“Fatal Throne” chronicles the six wives of England’s King Henry VIII. Each queen had a part narrating in first person point of view. Right after each queens’ parts are King Henry’s sort of rebuttal thoughts about each queen. Full disclosure: I didn’t know much about Henry VIII and his wives until I read this book. Paying attention in history classes is not my strong suit ever. Also, I do not read a lot of historical fiction. So bear in mind that the following opinions are coming from no history aficionado.

So, about the book. I was mildly surprised that I found it engrossing. The politics, the intrigues, the royal drama! Each of the queen’s story is like a dark fairy tale. They enter the palace with the hopes of a happy marriage only to end up in differing levels of tragedy. And what’s shocking here is these stories are actually not entirely fictional. I know so because I did a lot of looking up on Wikipedia right after finishing the book because I somehow seem to can’t get enough of these people.

The book is mainly about these six queens and the patriarchal pressures that lead them to their doomed fates. These women have their own strength and intelligence but because they are from the times when women have little rights, they suffer greatly when they attempt to become their own person. Their scheming fathers, uncles, or brothers treat them as pawns in their political power plays. After marriage, they were mostly reduced as mere vessels of the heir to the crown. And when they couldn’t serve their purpose anymore or if they fell out of the king’s favor, they were discarded like old toys. All women were deeply flawed and/or morally gray but despite that, I have nothing but utter respect for their grace and resilience under such oppressive times.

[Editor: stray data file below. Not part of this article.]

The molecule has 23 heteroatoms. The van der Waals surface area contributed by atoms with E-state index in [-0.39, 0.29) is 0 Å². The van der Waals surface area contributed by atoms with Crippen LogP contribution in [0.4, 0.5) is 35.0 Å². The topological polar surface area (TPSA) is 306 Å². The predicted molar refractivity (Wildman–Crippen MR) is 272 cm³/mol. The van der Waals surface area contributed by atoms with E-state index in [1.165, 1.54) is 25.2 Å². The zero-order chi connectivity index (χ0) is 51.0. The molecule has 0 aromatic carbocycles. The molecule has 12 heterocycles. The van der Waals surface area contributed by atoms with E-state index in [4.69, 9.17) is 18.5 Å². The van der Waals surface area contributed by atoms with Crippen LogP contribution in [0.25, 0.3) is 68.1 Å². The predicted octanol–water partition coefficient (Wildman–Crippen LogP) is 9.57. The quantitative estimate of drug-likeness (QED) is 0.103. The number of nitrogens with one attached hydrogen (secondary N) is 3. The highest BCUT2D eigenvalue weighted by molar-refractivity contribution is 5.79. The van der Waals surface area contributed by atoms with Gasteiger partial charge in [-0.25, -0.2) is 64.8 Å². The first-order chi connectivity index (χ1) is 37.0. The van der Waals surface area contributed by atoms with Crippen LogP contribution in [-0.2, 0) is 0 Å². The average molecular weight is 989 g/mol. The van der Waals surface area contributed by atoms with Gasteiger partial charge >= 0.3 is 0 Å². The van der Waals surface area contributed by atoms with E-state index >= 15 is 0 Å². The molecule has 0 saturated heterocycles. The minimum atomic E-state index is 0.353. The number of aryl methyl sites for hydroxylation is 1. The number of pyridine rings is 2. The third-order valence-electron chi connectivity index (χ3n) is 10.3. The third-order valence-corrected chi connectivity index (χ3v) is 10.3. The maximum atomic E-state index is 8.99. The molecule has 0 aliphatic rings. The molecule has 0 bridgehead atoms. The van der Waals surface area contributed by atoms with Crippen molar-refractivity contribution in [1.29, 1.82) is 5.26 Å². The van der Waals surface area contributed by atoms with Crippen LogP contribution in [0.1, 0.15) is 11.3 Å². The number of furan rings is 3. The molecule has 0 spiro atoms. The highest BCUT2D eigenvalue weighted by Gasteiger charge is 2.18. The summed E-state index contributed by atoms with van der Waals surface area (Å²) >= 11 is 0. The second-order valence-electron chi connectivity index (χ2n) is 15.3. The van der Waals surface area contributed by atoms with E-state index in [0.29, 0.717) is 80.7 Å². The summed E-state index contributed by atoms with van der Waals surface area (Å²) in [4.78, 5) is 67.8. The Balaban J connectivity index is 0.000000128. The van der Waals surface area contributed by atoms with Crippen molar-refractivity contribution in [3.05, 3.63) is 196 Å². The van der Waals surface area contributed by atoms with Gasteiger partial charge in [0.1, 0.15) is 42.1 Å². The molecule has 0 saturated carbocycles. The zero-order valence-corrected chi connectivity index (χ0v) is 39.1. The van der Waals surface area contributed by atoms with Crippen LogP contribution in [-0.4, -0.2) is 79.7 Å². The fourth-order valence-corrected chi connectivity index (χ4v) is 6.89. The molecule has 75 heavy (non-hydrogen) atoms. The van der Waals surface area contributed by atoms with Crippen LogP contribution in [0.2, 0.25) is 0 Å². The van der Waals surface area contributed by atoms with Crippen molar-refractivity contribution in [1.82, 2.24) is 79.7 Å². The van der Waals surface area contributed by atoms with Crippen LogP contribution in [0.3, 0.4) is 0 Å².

Each point of view is written by a different author and the book benefited a lot from it because you can really feel the uniqueness in their voices. The weakest link is King Henry’s parts in-between. He seemed one-dimensional, portrayed solely from a bad light. But I think that’s intentional so that the reader could really hate on him. And the book is not about him anyways, it’s about his six queens. My favorite part would be that of Anna of Cleves for two reasons. First, because its the most fairy tale that this book can get. Anna of Cleves got the closest to a happily ever after ending among all the king’s wives —she became “free” from a combination of her cleverness and luck. Second is because I felt that her character spoke to me while she is talking to fictional young servant girl named Alice. I gained a lot of insight through their conversation.

What I really like about the book is that it does not feel academic, therefore it’s so easy to read. Sure there are dates, names and events but the thoughts and feelings of the queens are what’s front and center. The book humanized these women in history for me. It gave them voices so they can impart their queenly wisdom to us. I cannot speak for hard core readers of historical fiction but as a genre novice, “Fatal Throne” comes highly recommended.
Good Points
- intriguing lives of women from whence women have little to no rights.
- an antagonist that you'll love to hate
- unique voices from each point of views